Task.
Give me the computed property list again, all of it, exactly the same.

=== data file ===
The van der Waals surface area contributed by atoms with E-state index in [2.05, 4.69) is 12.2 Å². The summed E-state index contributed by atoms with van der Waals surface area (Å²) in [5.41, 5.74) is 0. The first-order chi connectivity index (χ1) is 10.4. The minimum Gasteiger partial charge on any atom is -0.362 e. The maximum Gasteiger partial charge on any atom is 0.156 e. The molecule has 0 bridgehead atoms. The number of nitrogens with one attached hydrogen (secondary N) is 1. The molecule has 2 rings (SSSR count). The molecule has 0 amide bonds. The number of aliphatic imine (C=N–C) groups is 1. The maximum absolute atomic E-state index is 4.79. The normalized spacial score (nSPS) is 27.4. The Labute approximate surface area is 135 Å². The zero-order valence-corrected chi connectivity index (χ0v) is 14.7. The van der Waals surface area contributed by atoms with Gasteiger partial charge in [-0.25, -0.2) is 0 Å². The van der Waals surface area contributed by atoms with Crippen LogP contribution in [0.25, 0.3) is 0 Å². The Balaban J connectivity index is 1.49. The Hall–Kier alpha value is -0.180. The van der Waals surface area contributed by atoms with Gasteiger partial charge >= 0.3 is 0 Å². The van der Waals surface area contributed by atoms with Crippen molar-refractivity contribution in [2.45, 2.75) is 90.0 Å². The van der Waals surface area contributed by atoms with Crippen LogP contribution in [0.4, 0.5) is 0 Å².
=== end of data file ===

The van der Waals surface area contributed by atoms with E-state index in [2.05, 4.69) is 12.2 Å². The summed E-state index contributed by atoms with van der Waals surface area (Å²) in [5.41, 5.74) is 0. The first-order chi connectivity index (χ1) is 10.4. The minimum Gasteiger partial charge on any atom is -0.362 e. The maximum Gasteiger partial charge on any atom is 0.156 e. The molecule has 0 bridgehead atoms. The number of nitrogens with one attached hydrogen (secondary N) is 1. The molecule has 2 rings (SSSR count). The molecule has 0 amide bonds. The number of aliphatic imine (C=N–C) groups is 1. The maximum absolute atomic E-state index is 4.79. The normalized spacial score (nSPS) is 27.4. The Labute approximate surface area is 135 Å². The zero-order valence-corrected chi connectivity index (χ0v) is 14.7. The van der Waals surface area contributed by atoms with Gasteiger partial charge in [-0.25, -0.2) is 0 Å². The van der Waals surface area contributed by atoms with Crippen LogP contribution in [0.25, 0.3) is 0 Å². The Balaban J connectivity index is 1.49. The Hall–Kier alpha value is -0.180. The van der Waals surface area contributed by atoms with Gasteiger partial charge >= 0.3 is 0 Å². The van der Waals surface area contributed by atoms with Crippen molar-refractivity contribution in [2.45, 2.75) is 90.0 Å². The van der Waals surface area contributed by atoms with Crippen LogP contribution in [0.4, 0.5) is 0 Å².